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07MONTEVIDEO699 2007-07-27 15:13:00 CONFIDENTIAL Embassy Montevideo
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DE RUEHMN #0699/01 2081513
O 271513Z JUL 07
					  C O N F I D E N T I A L MONTEVIDEO 000699 




E.O. 12958: DECL: 07/23/2017


Classified By: Ambassador Frank E. Baxter
for reasons 1.4 (B) and (D)

1. (C) Summary: Under Secretary of State for Political
Affairs R. Nicholas Burns, densely-packed visit to Uruguay
substantially advanced our bilateral relations and key U.S.
foreign policy objectives. Trade, the fight against poverty,
UN peacekeeping operations (PKO), MERCOSUR, Venezuela, WTO,
energy and scientific and educational cooperation were some
the main themes discussed. U/S Burns highlighted the July 9,
2007 White House Conference on the Americas as a new
initiative designed to further involve the private sector,
civil society and NGOs in Latin America's development. On
trade and investment, U/S Burns told President Vazquez that
the U.S. remained committed to taking the commercial
relationship as far as the political constraints on both
sides allowed. Only four months after the historic POTUS
visit, and on the eve of U.S. Secretary of Treasury Henry
Paulson's July 11-12 visit to Montevideo (septel), the U/S
Burns visit was widely interpreted as a follow-up to
President Bush,s promise for continued close engagement with
Uruguay. U/S Burns' visit also reinforced the message that
the U.S. favors good relations with moderate governments in
the region that respect democracy, the rule of law and human
rights, regardless of their political label. The atmosphere
during the visit was warm and friendly, as reflected in the
overwhelmingly favorable media reaction that followed.
Several senior GOU officials have told us that the personal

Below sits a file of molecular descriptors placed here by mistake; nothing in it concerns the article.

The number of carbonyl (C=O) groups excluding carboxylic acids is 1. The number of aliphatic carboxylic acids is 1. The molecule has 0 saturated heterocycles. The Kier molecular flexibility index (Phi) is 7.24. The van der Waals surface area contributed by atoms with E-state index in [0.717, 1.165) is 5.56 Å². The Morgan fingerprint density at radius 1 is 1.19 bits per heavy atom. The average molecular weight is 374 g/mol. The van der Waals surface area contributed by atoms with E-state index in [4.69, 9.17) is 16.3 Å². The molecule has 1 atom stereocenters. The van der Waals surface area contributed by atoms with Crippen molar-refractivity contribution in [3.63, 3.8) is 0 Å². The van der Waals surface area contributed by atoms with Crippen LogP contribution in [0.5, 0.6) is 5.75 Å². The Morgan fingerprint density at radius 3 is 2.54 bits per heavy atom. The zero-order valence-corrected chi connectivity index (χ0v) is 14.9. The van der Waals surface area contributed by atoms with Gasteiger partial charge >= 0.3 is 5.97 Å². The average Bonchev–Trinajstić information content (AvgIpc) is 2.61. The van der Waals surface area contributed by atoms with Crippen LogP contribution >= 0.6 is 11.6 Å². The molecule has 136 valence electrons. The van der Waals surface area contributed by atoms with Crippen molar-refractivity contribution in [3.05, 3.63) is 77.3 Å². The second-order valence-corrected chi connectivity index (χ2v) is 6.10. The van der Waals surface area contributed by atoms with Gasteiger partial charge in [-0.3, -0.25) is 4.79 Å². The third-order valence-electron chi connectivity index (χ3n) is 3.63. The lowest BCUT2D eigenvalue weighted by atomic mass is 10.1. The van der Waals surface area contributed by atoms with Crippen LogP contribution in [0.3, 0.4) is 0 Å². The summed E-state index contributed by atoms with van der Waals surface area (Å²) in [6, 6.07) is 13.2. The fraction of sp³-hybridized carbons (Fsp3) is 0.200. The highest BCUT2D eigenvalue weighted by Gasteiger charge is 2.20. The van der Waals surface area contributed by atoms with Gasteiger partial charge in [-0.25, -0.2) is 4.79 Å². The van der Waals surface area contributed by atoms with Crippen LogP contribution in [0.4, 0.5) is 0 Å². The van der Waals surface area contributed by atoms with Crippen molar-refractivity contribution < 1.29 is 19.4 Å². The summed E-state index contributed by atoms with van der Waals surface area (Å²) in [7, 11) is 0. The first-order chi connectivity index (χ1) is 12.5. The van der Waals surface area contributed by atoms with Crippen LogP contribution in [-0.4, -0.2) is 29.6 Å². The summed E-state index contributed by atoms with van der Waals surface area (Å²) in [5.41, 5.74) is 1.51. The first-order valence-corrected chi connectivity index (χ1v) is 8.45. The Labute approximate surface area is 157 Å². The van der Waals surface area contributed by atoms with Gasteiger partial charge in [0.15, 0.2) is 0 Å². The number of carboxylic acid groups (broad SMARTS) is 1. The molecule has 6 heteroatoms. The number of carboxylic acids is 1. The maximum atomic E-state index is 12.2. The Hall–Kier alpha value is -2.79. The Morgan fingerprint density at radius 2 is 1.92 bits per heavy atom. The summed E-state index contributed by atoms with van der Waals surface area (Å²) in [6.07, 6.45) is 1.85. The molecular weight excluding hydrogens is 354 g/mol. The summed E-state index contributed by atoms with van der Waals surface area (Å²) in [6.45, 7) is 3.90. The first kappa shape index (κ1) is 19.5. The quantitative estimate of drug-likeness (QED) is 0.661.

dialogue with our high-level U.S. officials mattered at least
as much to them as did some of the specific issues discussed.
The Ambassador, S/P Member William McIlhenny and Special
Assistant Heide Bronke participated in all meetings, along
with Embassy Poloffs. Below are highlights of the various
meetings. End Summary.

Meeting with the Foreign Minister


2. (SBU) Shortly after arrival in Montevideo on the evening
of July 10, U/S Burns and his delegation met with Foreign
Minister Reinaldo Gargano at the MFA to discuss bilateral
relations and regional and global issues. The MFA's team
included Deputy Foreign Minister Maria "Belela" Herrera,
Director General for the Secretariat Jose Luis Cancela,
Director General for Political Affairs Alvaro Gallardo,
Director General for Integration and Mercosur Carlos Amorin,
Director of Protocol Francisco Purificatti and Chief of the
Minister's Cabinet Frederico Gomensoro.

3. (C) FM Gargano somewhat contentiously opened the meeting
by saying, "You are the owners of the agenda, it,s your
meeting." U/S Burns responded by saying that he was
traveling in a follow-up to President Bush's visit to region,
had just come from productive meetings in Santiago where
President Bachelet asked if we could do more on the war on
drugs, was headed towards Brazil and that U.S. Secretary of
Treasury Henry Paulson would be arriving in Uruguay the next
day. He said his top priorities included trade, commerce and
market access issues and that he had a good impression of how
the Trade and Investment Framework agreement (TIFA) was
working with Uruguay, and that he had just spoken to USTR
Susan Schwab on the telephone about such issues.

4. (C) U/S Burns then applauded Uruguay's outstanding
commitment to international PKO, particularly in Haiti where
it is fielding 1,140 troops and one policeman, and to the
Democratic Republic of Congo where it also maintains a
sizable contingent in MINOC. He said that Uruguay's
highest-per-capita PKO contribution "was a model for other
countries" to follow and that he hoped to work together in